Discussion in 'Free Fire Zone' started by OpanaPointer, Oct 18, 2017.
So, what is your go to drink?
Straight, or in a Black & Tan?
Straight. Never as good as the stuff I had in St James's Gate a few years ago, but I live in hope.
Many years ago I made the mistake of asking for a Black & Tan in a pub in Dingle. The bartender looked confused asked me what that was (in a loud voice to draw in the other customers), because, of course, he'd never heard of it, he claimed. I'm sure he had, but this was a great opportunity to have sport with a Yank, so I then had to lamely explain it was half lager and half Guinness, which gave him the opportunity (in a voice loud enough to draw the attention of everyone in the bar) to make it while complaining about "why dint I just piss in my porter instead of pouring lager in it..?" and similar helpful commentary. This was all delivered with that unique Irish charm of telling you what a special 'idjit' you are with a big smile and colorful commentary on my parentage, relative thickness ('tickness' in brogue), and generally poor prospects of ever advancing beyond my current state of hapless ignorance. All of that with a big smile and sympathetic tone, because he's just trying to help...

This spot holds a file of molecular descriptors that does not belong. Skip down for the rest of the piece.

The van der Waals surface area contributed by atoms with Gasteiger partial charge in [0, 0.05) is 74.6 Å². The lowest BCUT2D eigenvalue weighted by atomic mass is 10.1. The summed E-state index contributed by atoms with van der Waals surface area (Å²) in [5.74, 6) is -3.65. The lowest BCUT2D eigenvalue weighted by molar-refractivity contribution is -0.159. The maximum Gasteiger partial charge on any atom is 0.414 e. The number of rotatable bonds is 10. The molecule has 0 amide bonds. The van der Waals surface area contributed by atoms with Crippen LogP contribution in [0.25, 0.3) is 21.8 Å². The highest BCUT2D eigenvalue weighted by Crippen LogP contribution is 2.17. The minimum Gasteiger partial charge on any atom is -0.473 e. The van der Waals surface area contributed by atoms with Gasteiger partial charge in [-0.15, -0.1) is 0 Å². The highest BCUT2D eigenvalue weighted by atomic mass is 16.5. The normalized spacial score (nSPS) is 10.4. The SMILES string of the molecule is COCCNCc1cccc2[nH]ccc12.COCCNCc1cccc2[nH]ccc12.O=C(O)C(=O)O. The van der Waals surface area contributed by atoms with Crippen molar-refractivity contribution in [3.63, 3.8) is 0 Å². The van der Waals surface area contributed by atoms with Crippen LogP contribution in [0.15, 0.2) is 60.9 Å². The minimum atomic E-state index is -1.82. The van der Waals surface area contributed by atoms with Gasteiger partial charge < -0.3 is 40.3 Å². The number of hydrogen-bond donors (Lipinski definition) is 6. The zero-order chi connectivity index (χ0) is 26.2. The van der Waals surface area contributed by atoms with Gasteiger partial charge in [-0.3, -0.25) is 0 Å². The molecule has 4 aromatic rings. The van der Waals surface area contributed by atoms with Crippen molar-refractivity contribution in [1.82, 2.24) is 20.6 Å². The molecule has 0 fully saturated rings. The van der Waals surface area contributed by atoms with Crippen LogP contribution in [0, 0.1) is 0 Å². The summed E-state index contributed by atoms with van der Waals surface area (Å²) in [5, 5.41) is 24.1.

In short, they don't care for people who dilute their porter with lager. If you want to drink lager, fine. If you want to drink porter, even better. Only idjits mix them together.
At that point, you tell him to ram his pub right up and go somewhere else.
Or maybe I'm just a troublemaker.
There was only one pub in Dingle, and one restaurant, and one hotel. And the guy was just having sport, and later told me how he'd taken the piss out of Robert Mitchum when they were filming Ryan's Daughter there many years before. The proudest moment of his life. He also told me how his father had helped capture a German spy in the pub in WWII. He had come ashore from a submarine under the eyes of a dozen nearby farmhouses residents, presumably to wend his way into GB. He made his way to the pub where he enjoyed some beer and asked about the bus. Meanwhile, the local Gardai officer, who had been informed of the spy and the submarine by half the village, was driving to Tralee (maybe an hour away) "to get the gun." When he got back, the German was thoroughly drunk and offered no resistance. I suppose he ended up in one of those Irish internment camps and was able to enjoy a lot of Irish beer for the rest of the war, because the Irish allowed interned prisoners from both sides to take daily excursions to the local villages. War is heck...
Still concentrating on the lagers?
Well, he did get punned up in the local lager.
I like the way you think....
Speaking of pubs, has anyone else seen "The Grabbers"? It's "Tremors" in Ireland.